The Arty Semite

A Sukkah Occupies Wall Street

By Jill Jacobs

  • Print
  • Share Share

Last week, Rabbi Jill Jacobs wrote about Sukkot and social justice and asked discussed the importance of place. Her posts are being featured this week on The Arty Semite courtesy of the Jewish Book Council and My Jewish Learning’s Author Blog Series. For more information on the series, please visit:


As I write this blog post, I am preparing to teach at Occupy Wall Street on Monday. Following a successful Kol Nidrei service, a Jewish contingent there has constructed a sukkah — the temporary hut in which Jews traditionally eat — and even sleep — during Sukkot.

Since I don’t use the subway during the holidays or Shabbat, I won’t get to see the sukkah in person until tomorrow. But sitting in my own sukkah these past few days, I have been thinking a lot about the paradox of protection and vulnerability that characterizes Sukkot.

The sukkah represents both of these poles — on the one hand, the fragile skhakh (covering of leaves, branches, and other natural materials) that constitutes the roof of the sukkah leaves us almost entirely exposed to the elements. Over the past few days, we’ve endured quite a few drizzles and gusts of wind, as well as bugs and the general banging and clanging of the Manhattan streets. (When the rain gets serious, though, there’s no obligation to remain in the sukkah—the holiday is supposed to be enjoyable.) On the other hand, the skhakh also reminds us of the anenei hakavod (clouds of glory) — the Divine Presence said to have accompanied the ancient Israelites during their trek to freedom. Sukkot doesn’t try to resolve this paradox — rather, the sukkah forces us simultaneously to experience both fragility and divine protection. Through this experience, we learn that the seemingly-strongest structures can sometimes fail to protect us, while the most fragile structures can help us feel protected.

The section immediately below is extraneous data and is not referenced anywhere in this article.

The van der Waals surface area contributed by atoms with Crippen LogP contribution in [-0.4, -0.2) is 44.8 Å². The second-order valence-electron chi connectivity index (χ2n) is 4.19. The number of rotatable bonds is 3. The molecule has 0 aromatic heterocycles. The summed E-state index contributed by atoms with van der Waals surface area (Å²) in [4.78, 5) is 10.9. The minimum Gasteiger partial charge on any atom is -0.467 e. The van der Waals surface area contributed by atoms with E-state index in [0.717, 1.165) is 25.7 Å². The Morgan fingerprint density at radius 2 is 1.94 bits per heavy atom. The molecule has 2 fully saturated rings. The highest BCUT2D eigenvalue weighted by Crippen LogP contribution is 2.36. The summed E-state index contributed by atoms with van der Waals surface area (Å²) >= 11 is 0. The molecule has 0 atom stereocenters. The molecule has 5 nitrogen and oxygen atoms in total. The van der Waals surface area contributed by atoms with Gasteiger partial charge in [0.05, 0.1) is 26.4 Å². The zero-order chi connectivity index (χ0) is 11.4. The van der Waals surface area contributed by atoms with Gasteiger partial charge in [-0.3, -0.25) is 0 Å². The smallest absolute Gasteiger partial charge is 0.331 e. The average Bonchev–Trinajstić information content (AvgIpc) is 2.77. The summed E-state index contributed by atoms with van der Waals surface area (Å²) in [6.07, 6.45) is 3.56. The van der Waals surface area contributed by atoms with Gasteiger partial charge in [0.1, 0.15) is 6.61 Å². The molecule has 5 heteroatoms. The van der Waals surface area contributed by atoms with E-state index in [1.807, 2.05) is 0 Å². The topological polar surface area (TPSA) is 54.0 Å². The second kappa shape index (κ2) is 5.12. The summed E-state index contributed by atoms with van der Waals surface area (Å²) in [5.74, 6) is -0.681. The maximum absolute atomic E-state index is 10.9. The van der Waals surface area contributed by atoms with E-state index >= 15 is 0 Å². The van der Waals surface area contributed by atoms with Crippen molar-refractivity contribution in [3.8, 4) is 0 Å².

The movement to Occupy Wall Street (and many other places around the world) has also played with these two axes of fragility and strength. In placing themselves physically in the centers of financial power, these protests force us to question our assumptions about what is strong and what is weak. We often assume that those with wealth and power will always have wealth and power, that corporations will always be able to call the shots, and that those with less access to wealth will never have power.

But the occupiers, who make themselves vulnerable by camping outside and by exposing themselves to arrest, have developed more strength than many of us might have expected.

I will teach tomorrow from a tiny, fragile sukkah. It will be cool and windy. It may rain. And yet, even within this vulnerability, I will feel myself protected by the strength all around me.


Rabbi Jill Jacobs is the Executive Director of Rabbis for Human Rights-North America and the author of “Where Justice Dwells: A Hands-On Guide to Doing Social Justice in Your Jewish Community” and “There Shall Be No Needy: Pursuing Social Justice Through Jewish Law & Tradition.” She will be blogging here all through Sukkot.